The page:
Twitter Friends and the Influence of Influentials in Word of Mouth Marketing

January 16, 2009

Social Networks that Matter

Without going into links to specific posts, I’ve noticed a trend among many blogs I try to keep up with over the past couple of years. I can’t count the number of times I’ve seen prominent bloggers post publicly about having to pare down the list of RSS feeds they read, or tweets they respond to. Since Peter Kim’s blog is the most recent instance of the trend I’ll use one of his recent posts as an example of what I mean. Peter noted that he increasingly hears an echo chamber across social media blogs in which the same content, case studies, anecdotes, etc. gets repeatedly posted and commented on. More cynical observers might contend that the complaints about information overload from influentials is a little like strutting in front of a crowd. Nevertheless, it is difficult to dispute the point that attention is a scarce resource on the Web. So is engagement.

Ross Mayfield recently pointed to a study published by researchers at the Social Computing Lab of HP Laboratories that addresses the point succinctly by pointing to constraints on friendship in directed social networks such as Twitter. A directed social network is characterized by an absence of explicit reciprocity constraints, fifty people can follow one person without that person necessarily following any of them. First Monday’s most recent issue includes an article, Social Networks that Matter: Twitter under a Microscope, that reports on a study of Twitter users by Bernardo A. Huberman, Daniel M. Romero, and Fang Wu of HP Laboratories.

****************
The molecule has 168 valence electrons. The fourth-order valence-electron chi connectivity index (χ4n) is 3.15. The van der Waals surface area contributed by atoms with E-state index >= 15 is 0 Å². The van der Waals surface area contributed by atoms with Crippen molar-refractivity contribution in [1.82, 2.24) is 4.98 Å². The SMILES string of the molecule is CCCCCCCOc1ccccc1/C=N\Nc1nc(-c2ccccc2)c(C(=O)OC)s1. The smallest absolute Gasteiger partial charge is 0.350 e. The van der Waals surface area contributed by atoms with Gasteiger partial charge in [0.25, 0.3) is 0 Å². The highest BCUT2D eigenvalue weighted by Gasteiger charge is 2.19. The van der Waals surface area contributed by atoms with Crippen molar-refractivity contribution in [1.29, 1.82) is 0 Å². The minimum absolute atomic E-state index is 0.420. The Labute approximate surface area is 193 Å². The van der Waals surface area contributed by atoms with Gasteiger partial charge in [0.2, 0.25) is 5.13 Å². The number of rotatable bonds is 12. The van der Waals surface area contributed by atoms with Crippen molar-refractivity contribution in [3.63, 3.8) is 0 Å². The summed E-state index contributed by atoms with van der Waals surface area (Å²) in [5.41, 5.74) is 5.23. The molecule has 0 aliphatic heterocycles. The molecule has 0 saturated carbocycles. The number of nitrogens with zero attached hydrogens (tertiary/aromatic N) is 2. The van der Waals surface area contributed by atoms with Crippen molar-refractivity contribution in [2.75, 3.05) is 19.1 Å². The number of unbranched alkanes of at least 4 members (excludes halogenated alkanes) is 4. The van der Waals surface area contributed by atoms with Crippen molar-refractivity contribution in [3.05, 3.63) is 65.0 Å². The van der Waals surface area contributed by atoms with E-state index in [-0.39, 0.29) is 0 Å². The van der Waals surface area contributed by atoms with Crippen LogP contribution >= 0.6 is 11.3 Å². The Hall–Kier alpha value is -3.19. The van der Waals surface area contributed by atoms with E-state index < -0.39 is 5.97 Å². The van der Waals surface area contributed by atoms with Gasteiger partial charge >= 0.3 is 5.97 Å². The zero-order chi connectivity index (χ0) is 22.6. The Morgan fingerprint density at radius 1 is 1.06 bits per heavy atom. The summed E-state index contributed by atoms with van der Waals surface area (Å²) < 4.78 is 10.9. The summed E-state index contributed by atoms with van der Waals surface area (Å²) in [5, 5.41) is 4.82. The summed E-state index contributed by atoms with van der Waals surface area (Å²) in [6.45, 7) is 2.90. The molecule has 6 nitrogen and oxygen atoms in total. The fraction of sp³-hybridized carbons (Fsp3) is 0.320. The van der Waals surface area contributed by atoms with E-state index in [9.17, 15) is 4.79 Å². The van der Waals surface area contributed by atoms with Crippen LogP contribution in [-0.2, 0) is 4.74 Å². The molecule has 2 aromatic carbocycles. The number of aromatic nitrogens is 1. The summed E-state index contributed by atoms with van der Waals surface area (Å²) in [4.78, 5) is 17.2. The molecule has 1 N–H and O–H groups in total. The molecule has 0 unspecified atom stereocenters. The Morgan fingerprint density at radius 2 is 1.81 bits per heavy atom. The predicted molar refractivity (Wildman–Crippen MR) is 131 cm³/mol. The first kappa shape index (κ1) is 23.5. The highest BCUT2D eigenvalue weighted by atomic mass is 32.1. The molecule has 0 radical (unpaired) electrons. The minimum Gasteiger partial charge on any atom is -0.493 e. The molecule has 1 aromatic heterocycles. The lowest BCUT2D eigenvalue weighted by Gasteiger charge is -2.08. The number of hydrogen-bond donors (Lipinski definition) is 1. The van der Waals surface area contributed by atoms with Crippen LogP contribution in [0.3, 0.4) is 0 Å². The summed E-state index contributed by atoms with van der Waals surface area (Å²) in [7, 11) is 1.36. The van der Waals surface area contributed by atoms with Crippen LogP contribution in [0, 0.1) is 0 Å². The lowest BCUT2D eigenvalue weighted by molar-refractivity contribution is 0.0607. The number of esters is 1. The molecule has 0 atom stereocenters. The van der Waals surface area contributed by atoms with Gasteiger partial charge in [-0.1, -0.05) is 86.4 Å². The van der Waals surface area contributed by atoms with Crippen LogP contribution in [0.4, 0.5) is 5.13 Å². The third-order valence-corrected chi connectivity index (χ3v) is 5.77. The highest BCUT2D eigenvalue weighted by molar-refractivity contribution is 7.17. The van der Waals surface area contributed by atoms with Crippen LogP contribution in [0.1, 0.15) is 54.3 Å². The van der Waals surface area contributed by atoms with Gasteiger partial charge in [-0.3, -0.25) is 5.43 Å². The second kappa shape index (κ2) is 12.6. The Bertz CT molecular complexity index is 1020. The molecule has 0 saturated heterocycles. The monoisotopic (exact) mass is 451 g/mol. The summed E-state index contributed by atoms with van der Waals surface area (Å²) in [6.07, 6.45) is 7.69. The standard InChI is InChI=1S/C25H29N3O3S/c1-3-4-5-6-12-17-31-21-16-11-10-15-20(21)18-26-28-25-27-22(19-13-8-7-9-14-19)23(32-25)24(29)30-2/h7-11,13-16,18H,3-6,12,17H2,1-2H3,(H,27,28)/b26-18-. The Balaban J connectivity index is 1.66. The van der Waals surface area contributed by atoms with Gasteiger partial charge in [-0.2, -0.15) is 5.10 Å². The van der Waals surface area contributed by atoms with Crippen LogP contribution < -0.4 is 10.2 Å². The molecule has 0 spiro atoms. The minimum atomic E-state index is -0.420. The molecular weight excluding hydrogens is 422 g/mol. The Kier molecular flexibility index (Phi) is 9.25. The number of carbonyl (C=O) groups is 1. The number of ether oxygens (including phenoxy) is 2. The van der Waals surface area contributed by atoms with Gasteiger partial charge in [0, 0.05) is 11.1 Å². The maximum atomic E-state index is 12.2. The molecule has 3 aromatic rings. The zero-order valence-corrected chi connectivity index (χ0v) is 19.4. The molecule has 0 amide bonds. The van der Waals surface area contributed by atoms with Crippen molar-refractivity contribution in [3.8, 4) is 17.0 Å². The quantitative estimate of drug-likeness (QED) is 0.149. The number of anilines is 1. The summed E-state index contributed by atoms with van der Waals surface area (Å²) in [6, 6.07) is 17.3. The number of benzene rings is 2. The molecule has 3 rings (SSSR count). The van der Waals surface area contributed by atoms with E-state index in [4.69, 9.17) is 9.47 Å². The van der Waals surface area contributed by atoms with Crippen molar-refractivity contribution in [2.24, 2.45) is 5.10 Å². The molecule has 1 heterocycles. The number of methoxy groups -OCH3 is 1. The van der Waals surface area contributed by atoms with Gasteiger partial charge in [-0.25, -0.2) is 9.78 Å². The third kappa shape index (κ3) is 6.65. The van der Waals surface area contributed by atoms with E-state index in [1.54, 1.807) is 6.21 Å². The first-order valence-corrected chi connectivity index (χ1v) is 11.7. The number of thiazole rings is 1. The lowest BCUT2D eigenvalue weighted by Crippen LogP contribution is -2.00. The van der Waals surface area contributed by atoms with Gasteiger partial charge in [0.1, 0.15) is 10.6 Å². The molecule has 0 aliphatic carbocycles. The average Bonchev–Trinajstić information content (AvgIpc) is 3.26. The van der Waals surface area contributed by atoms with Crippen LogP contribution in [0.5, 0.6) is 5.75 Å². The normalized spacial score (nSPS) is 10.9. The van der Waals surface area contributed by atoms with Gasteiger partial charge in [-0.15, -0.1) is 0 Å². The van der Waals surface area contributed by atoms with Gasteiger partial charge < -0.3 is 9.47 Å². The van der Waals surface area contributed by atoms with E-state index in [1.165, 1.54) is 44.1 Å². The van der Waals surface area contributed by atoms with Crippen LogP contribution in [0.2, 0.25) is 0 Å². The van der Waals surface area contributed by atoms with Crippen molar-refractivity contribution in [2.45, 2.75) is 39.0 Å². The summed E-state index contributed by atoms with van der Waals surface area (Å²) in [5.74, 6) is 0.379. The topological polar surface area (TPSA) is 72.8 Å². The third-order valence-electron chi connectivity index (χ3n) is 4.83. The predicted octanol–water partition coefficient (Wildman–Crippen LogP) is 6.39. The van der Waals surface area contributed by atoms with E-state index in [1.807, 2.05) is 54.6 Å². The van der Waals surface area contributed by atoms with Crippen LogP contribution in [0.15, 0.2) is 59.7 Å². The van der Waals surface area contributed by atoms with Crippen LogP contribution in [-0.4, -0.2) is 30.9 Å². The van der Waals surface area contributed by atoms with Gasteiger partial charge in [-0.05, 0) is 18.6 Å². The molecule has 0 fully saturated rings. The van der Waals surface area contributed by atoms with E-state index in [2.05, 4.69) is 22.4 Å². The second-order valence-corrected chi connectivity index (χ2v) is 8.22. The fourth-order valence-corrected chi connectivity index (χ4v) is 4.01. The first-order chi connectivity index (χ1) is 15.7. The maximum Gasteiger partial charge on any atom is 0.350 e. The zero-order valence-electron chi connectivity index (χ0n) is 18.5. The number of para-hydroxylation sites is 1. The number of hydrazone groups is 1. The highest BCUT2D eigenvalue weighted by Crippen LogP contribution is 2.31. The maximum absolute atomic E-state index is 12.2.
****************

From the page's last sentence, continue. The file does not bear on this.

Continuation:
The authors analyzed data from 309,740 people using Twitter. They compared the network of interactions people actually engage in while using social computing technologies such as Twitter to the network of connections with whom one shares a social relationship. Networks of actual interaction are considered networks that matter by the authors.

By networks that matter we mean those networks that are made out of the pattern of interactions that people have with their friends or acquaintances, rather than constructed from a list of all the contacts they may decide to declare.

In other words, the research focused on reciprocity as well as connection in studying the social network of Twitter. 
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